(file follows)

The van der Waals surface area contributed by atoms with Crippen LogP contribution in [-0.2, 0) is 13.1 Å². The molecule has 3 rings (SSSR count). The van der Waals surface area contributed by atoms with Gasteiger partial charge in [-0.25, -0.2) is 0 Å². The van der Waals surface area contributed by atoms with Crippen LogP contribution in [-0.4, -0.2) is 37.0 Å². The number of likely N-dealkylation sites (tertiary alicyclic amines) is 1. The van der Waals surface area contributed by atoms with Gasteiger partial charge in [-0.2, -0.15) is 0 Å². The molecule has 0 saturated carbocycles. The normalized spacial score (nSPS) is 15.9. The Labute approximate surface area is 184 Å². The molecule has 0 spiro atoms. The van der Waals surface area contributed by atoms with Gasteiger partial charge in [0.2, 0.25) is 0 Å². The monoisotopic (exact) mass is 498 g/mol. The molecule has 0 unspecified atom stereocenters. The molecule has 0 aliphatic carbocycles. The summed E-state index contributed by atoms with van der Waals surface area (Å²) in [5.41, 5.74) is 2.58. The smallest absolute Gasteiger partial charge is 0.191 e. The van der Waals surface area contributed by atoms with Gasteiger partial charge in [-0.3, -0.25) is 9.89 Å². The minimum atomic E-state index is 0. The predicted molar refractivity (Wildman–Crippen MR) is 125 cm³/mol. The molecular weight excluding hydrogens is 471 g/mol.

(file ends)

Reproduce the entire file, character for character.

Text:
The van der Waals surface area contributed by atoms with Crippen LogP contribution in [-0.2, 0) is 13.1 Å². The molecule has 3 rings (SSSR count). The van der Waals surface area contributed by atoms with Gasteiger partial charge in [-0.25, -0.2) is 0 Å². The van der Waals surface area contributed by atoms with Crippen LogP contribution in [-0.4, -0.2) is 37.0 Å². The number of likely N-dealkylation sites (tertiary alicyclic amines) is 1. The van der Waals surface area contributed by atoms with Gasteiger partial charge in [-0.2, -0.15) is 0 Å². The molecule has 0 saturated carbocycles. The normalized spacial score (nSPS) is 15.9. The Labute approximate surface area is 184 Å². The molecule has 0 spiro atoms. The van der Waals surface area contributed by atoms with Gasteiger partial charge in [0.2, 0.25) is 0 Å². The monoisotopic (exact) mass is 498 g/mol. The molecule has 0 unspecified atom stereocenters. The molecule has 0 aliphatic carbocycles. The summed E-state index contributed by atoms with van der Waals surface area (Å²) in [5.41, 5.74) is 2.58. The smallest absolute Gasteiger partial charge is 0.191 e. The van der Waals surface area contributed by atoms with Gasteiger partial charge in [-0.3, -0.25) is 9.89 Å². The minimum atomic E-state index is 0. The predicted molar refractivity (Wildman–Crippen MR) is 125 cm³/mol. The molecular weight excluding hydrogens is 471 g/mol.